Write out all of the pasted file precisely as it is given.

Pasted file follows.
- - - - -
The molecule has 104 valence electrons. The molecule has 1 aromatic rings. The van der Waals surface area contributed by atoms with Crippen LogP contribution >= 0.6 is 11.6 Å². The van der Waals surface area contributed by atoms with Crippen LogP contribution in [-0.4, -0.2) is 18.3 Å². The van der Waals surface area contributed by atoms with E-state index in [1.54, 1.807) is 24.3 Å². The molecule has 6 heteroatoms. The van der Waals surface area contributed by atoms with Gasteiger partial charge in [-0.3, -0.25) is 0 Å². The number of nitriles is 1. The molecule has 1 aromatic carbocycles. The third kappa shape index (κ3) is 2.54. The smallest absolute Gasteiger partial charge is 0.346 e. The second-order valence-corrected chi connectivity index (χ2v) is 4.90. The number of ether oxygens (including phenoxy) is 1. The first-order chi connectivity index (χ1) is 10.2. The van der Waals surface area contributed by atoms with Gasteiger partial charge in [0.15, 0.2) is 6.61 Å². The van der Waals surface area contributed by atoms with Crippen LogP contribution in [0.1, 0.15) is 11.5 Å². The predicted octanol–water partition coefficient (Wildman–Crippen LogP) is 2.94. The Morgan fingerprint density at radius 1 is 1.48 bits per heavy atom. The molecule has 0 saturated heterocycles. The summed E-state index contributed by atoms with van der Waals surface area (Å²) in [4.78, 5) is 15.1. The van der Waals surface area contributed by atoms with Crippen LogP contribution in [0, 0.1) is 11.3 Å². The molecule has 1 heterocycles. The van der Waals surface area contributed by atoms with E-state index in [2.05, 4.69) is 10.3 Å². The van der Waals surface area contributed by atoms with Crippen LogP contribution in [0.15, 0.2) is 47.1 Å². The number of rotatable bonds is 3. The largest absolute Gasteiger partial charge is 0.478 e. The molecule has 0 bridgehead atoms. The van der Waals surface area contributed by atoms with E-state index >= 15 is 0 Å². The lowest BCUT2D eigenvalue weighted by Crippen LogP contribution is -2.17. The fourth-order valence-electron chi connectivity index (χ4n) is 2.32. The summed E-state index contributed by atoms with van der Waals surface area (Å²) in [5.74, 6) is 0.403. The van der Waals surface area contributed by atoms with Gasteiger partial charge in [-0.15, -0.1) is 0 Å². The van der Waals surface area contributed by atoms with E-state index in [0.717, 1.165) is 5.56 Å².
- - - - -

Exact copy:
The molecule has 104 valence electrons. The molecule has 1 aromatic rings. The van der Waals surface area contributed by atoms with Crippen LogP contribution >= 0.6 is 11.6 Å². The van der Waals surface area contributed by atoms with Crippen LogP contribution in [-0.4, -0.2) is 18.3 Å². The van der Waals surface area contributed by atoms with E-state index in [1.54, 1.807) is 24.3 Å². The molecule has 6 heteroatoms. The van der Waals surface area contributed by atoms with Gasteiger partial charge in [-0.3, -0.25) is 0 Å². The number of nitriles is 1. The molecule has 1 aromatic carbocycles. The third kappa shape index (κ3) is 2.54. The smallest absolute Gasteiger partial charge is 0.346 e. The second-order valence-corrected chi connectivity index (χ2v) is 4.90. The number of ether oxygens (including phenoxy) is 1. The first-order chi connectivity index (χ1) is 10.2. The van der Waals surface area contributed by atoms with Gasteiger partial charge in [0.15, 0.2) is 6.61 Å². The van der Waals surface area contributed by atoms with Crippen LogP contribution in [0.1, 0.15) is 11.5 Å². The predicted octanol–water partition coefficient (Wildman–Crippen LogP) is 2.94. The Morgan fingerprint density at radius 1 is 1.48 bits per heavy atom. The molecule has 0 saturated heterocycles. The summed E-state index contributed by atoms with van der Waals surface area (Å²) in [4.78, 5) is 15.1. The van der Waals surface area contributed by atoms with Crippen LogP contribution in [0, 0.1) is 11.3 Å². The molecule has 1 heterocycles. The van der Waals surface area contributed by atoms with E-state index in [2.05, 4.69) is 10.3 Å². The van der Waals surface area contributed by atoms with Crippen LogP contribution in [0.15, 0.2) is 47.1 Å². The number of rotatable bonds is 3. The largest absolute Gasteiger partial charge is 0.478 e. The molecule has 0 bridgehead atoms. The van der Waals surface area contributed by atoms with E-state index >= 15 is 0 Å². The lowest BCUT2D eigenvalue weighted by Crippen LogP contribution is -2.17. The fourth-order valence-electron chi connectivity index (χ4n) is 2.32. The summed E-state index contributed by atoms with van der Waals surface area (Å²) in [5.74, 6) is 0.403. The van der Waals surface area contributed by atoms with Gasteiger partial charge in [-0.15, -0.1) is 0 Å². The van der Waals surface area contributed by atoms with E-state index in [0.717, 1.165) is 5.56 Å².